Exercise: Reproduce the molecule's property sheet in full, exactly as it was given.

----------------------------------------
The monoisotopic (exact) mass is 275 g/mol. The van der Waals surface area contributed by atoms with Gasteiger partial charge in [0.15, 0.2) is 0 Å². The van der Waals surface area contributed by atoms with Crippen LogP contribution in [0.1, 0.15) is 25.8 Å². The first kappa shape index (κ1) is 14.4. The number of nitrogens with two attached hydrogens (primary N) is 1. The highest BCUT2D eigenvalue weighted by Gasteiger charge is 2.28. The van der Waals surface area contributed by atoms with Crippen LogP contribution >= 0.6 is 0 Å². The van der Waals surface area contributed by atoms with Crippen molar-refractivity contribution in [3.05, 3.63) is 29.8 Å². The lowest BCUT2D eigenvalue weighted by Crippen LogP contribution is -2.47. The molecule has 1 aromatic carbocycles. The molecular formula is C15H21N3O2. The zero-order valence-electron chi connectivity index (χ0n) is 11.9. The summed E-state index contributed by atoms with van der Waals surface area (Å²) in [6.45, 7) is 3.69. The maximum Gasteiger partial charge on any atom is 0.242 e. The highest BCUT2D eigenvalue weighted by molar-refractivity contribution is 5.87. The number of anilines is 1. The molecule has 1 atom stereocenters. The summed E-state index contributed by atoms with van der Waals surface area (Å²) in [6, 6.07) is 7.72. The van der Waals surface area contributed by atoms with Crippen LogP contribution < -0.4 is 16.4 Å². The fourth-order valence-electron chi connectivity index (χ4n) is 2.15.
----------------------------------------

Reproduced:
The monoisotopic (exact) mass is 275 g/mol. The van der Waals surface area contributed by atoms with Gasteiger partial charge in [0.15, 0.2) is 0 Å². The van der Waals surface area contributed by atoms with Crippen LogP contribution in [0.1, 0.15) is 25.8 Å². The first kappa shape index (κ1) is 14.4. The number of nitrogens with two attached hydrogens (primary N) is 1. The highest BCUT2D eigenvalue weighted by Gasteiger charge is 2.28. The van der Waals surface area contributed by atoms with Crippen LogP contribution >= 0.6 is 0 Å². The van der Waals surface area contributed by atoms with Crippen molar-refractivity contribution in [3.05, 3.63) is 29.8 Å². The lowest BCUT2D eigenvalue weighted by Crippen LogP contribution is -2.47. The molecule has 1 aromatic carbocycles. The molecular formula is C15H21N3O2. The zero-order valence-electron chi connectivity index (χ0n) is 11.9. The summed E-state index contributed by atoms with van der Waals surface area (Å²) in [6.45, 7) is 3.69. The maximum Gasteiger partial charge on any atom is 0.242 e. The highest BCUT2D eigenvalue weighted by molar-refractivity contribution is 5.87. The number of anilines is 1. The molecule has 1 atom stereocenters. The summed E-state index contributed by atoms with van der Waals surface area (Å²) in [6, 6.07) is 7.72. The van der Waals surface area contributed by atoms with Crippen LogP contribution < -0.4 is 16.4 Å². The fourth-order valence-electron chi connectivity index (χ4n) is 2.15.